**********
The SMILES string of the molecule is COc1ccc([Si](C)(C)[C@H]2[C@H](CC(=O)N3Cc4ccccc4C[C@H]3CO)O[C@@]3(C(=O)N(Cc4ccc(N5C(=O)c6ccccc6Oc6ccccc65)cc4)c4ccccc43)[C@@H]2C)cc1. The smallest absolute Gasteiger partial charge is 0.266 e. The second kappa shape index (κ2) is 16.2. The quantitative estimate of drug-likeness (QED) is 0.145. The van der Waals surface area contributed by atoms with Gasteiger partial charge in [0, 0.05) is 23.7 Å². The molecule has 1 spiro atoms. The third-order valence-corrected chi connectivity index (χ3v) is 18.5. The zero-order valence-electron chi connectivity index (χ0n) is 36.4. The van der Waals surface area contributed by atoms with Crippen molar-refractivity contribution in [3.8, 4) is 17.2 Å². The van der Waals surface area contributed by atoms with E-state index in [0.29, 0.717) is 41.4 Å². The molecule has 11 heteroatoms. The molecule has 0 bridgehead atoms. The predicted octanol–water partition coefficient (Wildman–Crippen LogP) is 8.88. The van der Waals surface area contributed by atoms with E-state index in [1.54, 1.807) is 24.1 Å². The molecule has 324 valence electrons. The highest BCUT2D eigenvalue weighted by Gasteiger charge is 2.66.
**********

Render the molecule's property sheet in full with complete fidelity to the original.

The SMILES string of the molecule is COc1ccc([Si](C)(C)[C@H]2[C@H](CC(=O)N3Cc4ccccc4C[C@H]3CO)O[C@@]3(C(=O)N(Cc4ccc(N5C(=O)c6ccccc6Oc6ccccc65)cc4)c4ccccc43)[C@@H]2C)cc1. The smallest absolute Gasteiger partial charge is 0.266 e. The second kappa shape index (κ2) is 16.2. The quantitative estimate of drug-likeness (QED) is 0.145. The van der Waals surface area contributed by atoms with Gasteiger partial charge in [0, 0.05) is 23.7 Å². The molecule has 1 spiro atoms. The third-order valence-corrected chi connectivity index (χ3v) is 18.5. The zero-order valence-electron chi connectivity index (χ0n) is 36.4. The van der Waals surface area contributed by atoms with Crippen molar-refractivity contribution in [3.8, 4) is 17.2 Å². The van der Waals surface area contributed by atoms with E-state index in [0.29, 0.717) is 41.4 Å². The molecule has 11 heteroatoms. The molecule has 0 bridgehead atoms. The predicted octanol–water partition coefficient (Wildman–Crippen LogP) is 8.88. The van der Waals surface area contributed by atoms with E-state index in [1.54, 1.807) is 24.1 Å². The molecule has 324 valence electrons. The highest BCUT2D eigenvalue weighted by Gasteiger charge is 2.66.